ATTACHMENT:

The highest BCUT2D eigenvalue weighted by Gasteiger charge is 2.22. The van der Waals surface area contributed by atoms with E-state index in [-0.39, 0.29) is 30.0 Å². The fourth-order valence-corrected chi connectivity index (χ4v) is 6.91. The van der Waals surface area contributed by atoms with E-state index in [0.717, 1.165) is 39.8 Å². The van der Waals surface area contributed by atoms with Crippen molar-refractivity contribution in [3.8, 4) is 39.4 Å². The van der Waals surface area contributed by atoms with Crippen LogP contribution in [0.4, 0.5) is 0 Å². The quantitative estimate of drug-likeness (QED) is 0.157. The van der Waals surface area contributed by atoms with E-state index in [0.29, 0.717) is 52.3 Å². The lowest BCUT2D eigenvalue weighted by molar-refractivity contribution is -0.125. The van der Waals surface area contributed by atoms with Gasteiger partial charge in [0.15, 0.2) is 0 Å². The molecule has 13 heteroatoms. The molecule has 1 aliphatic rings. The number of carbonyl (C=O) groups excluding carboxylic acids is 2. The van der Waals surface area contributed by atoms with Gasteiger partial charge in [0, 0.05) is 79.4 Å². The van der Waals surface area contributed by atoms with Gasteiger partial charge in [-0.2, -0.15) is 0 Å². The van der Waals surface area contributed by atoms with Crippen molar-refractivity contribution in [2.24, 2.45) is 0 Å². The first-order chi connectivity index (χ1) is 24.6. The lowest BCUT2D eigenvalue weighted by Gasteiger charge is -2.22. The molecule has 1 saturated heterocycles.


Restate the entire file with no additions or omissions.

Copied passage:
The highest BCUT2D eigenvalue weighted by Gasteiger charge is 2.22. The van der Waals surface area contributed by atoms with E-state index in [-0.39, 0.29) is 30.0 Å². The fourth-order valence-corrected chi connectivity index (χ4v) is 6.91. The van der Waals surface area contributed by atoms with E-state index in [0.717, 1.165) is 39.8 Å². The van der Waals surface area contributed by atoms with Crippen molar-refractivity contribution in [3.8, 4) is 39.4 Å². The van der Waals surface area contributed by atoms with Crippen LogP contribution in [0.4, 0.5) is 0 Å². The quantitative estimate of drug-likeness (QED) is 0.157. The van der Waals surface area contributed by atoms with E-state index in [0.29, 0.717) is 52.3 Å². The lowest BCUT2D eigenvalue weighted by molar-refractivity contribution is -0.125. The van der Waals surface area contributed by atoms with Gasteiger partial charge in [0.15, 0.2) is 0 Å². The molecule has 13 heteroatoms. The molecule has 1 aliphatic rings. The number of carbonyl (C=O) groups excluding carboxylic acids is 2. The van der Waals surface area contributed by atoms with Gasteiger partial charge in [0, 0.05) is 79.4 Å². The van der Waals surface area contributed by atoms with Gasteiger partial charge in [-0.2, -0.15) is 0 Å². The van der Waals surface area contributed by atoms with Crippen molar-refractivity contribution in [2.24, 2.45) is 0 Å². The first-order chi connectivity index (χ1) is 24.6. The lowest BCUT2D eigenvalue weighted by Gasteiger charge is -2.22. The molecule has 1 saturated heterocycles.